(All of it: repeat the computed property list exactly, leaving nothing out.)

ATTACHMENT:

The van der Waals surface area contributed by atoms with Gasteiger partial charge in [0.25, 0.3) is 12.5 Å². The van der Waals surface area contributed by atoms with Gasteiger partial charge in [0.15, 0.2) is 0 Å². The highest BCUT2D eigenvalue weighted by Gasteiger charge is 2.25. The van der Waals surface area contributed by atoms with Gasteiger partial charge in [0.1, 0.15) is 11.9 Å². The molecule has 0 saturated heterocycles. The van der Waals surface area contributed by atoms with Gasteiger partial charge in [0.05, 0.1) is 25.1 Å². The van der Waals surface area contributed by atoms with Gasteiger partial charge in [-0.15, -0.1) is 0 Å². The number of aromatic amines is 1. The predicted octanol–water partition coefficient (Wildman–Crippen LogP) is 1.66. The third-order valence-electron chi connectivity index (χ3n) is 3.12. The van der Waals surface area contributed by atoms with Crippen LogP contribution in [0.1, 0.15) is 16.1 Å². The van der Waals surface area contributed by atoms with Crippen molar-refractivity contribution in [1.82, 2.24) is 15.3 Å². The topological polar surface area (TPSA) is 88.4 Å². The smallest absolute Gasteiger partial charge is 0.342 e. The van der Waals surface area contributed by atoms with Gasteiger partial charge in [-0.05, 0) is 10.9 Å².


The van der Waals surface area contributed by atoms with Gasteiger partial charge in [0.25, 0.3) is 12.5 Å². The van der Waals surface area contributed by atoms with Gasteiger partial charge in [0.15, 0.2) is 0 Å². The highest BCUT2D eigenvalue weighted by Gasteiger charge is 2.25. The van der Waals surface area contributed by atoms with Gasteiger partial charge in [0.1, 0.15) is 11.9 Å². The molecule has 0 saturated heterocycles. The van der Waals surface area contributed by atoms with Gasteiger partial charge in [0.05, 0.1) is 25.1 Å². The van der Waals surface area contributed by atoms with Gasteiger partial charge in [-0.15, -0.1) is 0 Å². The number of aromatic amines is 1. The predicted octanol–water partition coefficient (Wildman–Crippen LogP) is 1.66. The third-order valence-electron chi connectivity index (χ3n) is 3.12. The van der Waals surface area contributed by atoms with Crippen LogP contribution in [0.1, 0.15) is 16.1 Å². The van der Waals surface area contributed by atoms with Crippen molar-refractivity contribution in [1.82, 2.24) is 15.3 Å². The topological polar surface area (TPSA) is 88.4 Å². The smallest absolute Gasteiger partial charge is 0.342 e. The van der Waals surface area contributed by atoms with Gasteiger partial charge in [-0.05, 0) is 10.9 Å².